The Interactive Fiction Competition just came to a close, with over hundred new games entering the contest this year. To guide you a bit through the submissions of the event, I wrote some short reviews of all entries that take fifteen minutes or less to complete, cross-posted from my reviews on the non-public IF Comp Author’s Forum (sometimes the original version, sometimes slightly edited).
Warning for unmarked spoilers, as well as discussion of serious topics, such as child grooming, kidnapping and missing persons.
Also, a little disclaimer in advance: I entered the competition with my Twine game “Lore Distance Relationship”. However, this has not affected my opinion on the games I have written about.
This is actually a real BASIC game playable on a Commodore 64, which is incredibly cool. Plus, the developer is offering it under a Creative Commons 4.0 license if you want to make your own games like it. Nevertheless, “Amazing Quest” is also playable in the browser.
While the presentation is fantastically old-school, the game itself is very straightforward: Just answer questions with a “Yes” or “No” until you win or lose. Even though this concept is kind of boring, the game does go to some cool places, from dark cities to outer space, and that is pretty rad. At first I was worried that it is composed of randomly generated events only with no end state whatsoever, but there is one, even though the game does not make it clear how many events you need to survive to get there. All and all, that entry was a charming and technically impressive little game. [PLAY]
Read the content warnings first before you give “A Calling of Dogs” – an interesting game, but also tough to swallow – a try. It is unclear how old the main character, a kidnapped person, is. Their exact age is unknown, as we are told that the kidnapper hunts “girls”, but the protagonist clearly talks and thinks like an adult. Also, they have a memory from when they were sixteen years old. But like I said, it remains unclear.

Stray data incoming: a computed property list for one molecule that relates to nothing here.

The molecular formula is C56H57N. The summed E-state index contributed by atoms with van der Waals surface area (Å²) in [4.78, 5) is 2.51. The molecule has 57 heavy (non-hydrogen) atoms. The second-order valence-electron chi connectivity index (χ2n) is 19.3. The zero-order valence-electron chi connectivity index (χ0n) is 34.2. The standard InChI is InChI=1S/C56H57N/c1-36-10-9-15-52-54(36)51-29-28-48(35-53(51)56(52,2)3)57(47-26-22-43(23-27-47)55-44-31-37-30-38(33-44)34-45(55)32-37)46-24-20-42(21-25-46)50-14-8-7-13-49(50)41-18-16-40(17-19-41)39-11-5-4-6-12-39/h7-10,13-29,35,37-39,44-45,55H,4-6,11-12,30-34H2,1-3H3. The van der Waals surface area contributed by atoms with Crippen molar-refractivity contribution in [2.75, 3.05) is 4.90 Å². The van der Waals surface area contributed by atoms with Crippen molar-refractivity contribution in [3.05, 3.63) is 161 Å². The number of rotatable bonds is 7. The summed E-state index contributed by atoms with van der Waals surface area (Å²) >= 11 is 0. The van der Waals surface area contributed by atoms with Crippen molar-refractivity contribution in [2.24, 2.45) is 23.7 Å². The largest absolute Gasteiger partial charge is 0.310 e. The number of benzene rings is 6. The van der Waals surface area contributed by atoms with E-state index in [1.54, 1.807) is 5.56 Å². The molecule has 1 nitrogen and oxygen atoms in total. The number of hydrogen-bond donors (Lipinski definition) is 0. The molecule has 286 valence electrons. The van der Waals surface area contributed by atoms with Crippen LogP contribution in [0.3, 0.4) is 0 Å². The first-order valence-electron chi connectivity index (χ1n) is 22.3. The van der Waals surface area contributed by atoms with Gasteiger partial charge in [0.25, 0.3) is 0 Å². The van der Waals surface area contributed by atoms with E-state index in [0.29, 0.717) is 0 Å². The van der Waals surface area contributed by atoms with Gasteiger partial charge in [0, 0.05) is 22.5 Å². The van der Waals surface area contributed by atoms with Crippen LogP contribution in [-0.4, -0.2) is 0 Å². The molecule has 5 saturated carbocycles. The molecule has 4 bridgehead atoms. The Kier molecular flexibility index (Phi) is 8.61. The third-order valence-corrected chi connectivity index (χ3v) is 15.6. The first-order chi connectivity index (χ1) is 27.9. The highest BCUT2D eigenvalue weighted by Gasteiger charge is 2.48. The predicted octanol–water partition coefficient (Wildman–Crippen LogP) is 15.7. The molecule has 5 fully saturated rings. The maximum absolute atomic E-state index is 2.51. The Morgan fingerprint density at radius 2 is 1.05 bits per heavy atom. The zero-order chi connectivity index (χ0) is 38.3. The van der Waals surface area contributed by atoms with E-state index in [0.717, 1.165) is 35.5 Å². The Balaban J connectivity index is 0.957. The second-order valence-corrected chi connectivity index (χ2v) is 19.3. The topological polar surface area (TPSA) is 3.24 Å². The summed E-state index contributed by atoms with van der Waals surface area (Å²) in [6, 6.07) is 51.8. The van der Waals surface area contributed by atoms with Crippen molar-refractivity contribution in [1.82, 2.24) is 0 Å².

There is something about the earnest rage that the writing exhibits that really works for me. For example, I absolutely love this paragraph: “‘Goodnight, we’ll speak tomorrow, okay?’ He says with an earnestness reserved for thirteen year old boys and their first crushes. But betrayed within his eyes you see a depth, an immutable, and terrifying calm.” [PLAY]
“Captain Graybeard’s Plunder” is a charming little game with a nice presentation. I love how they used the sidebar to show different things about the character and the setting. The idea of an old, defeated pirate going through their library and imagining their revenge is really cute, too, though the cursive fonts are a bit hard to read. Also, if you do not know all the used literature (guilty as charged), you will not know what treasure at the end to pick. But besides those two tiny points of criticism, I like it. I want to see more of this concept, using classic literature to create real scenarios in-game. It is a great idea and explored well here. [PLAY]
“The Cave” is an interesting submission, as it is more of a philosophical journey, but at the same time it frames itself as a literal one, which can be confusing. You explore a cave to find yourself, and then the game abruptly ends, at least it did for me. Overall, I enjoyed this experience. It was cool to see my character grow over time. [PLAY]
“Congee” by Becci.
The title of this stylish game about immigrant culture refers to a food from the main character’s childhood in Hong Kong. From there they moved to the United Kingdom, where they talk about finding home in the little things. There are many things I personally love about “Congee”: The texting effects when you are talking to the protagonist’s best friend Allison, all the drawings and GIFs, the music. It is practically perfect in every way. If I had to describe it in one word, it would be “cozy”. If I had three words, I would say, “cozy yet melancholic.” [PLAY]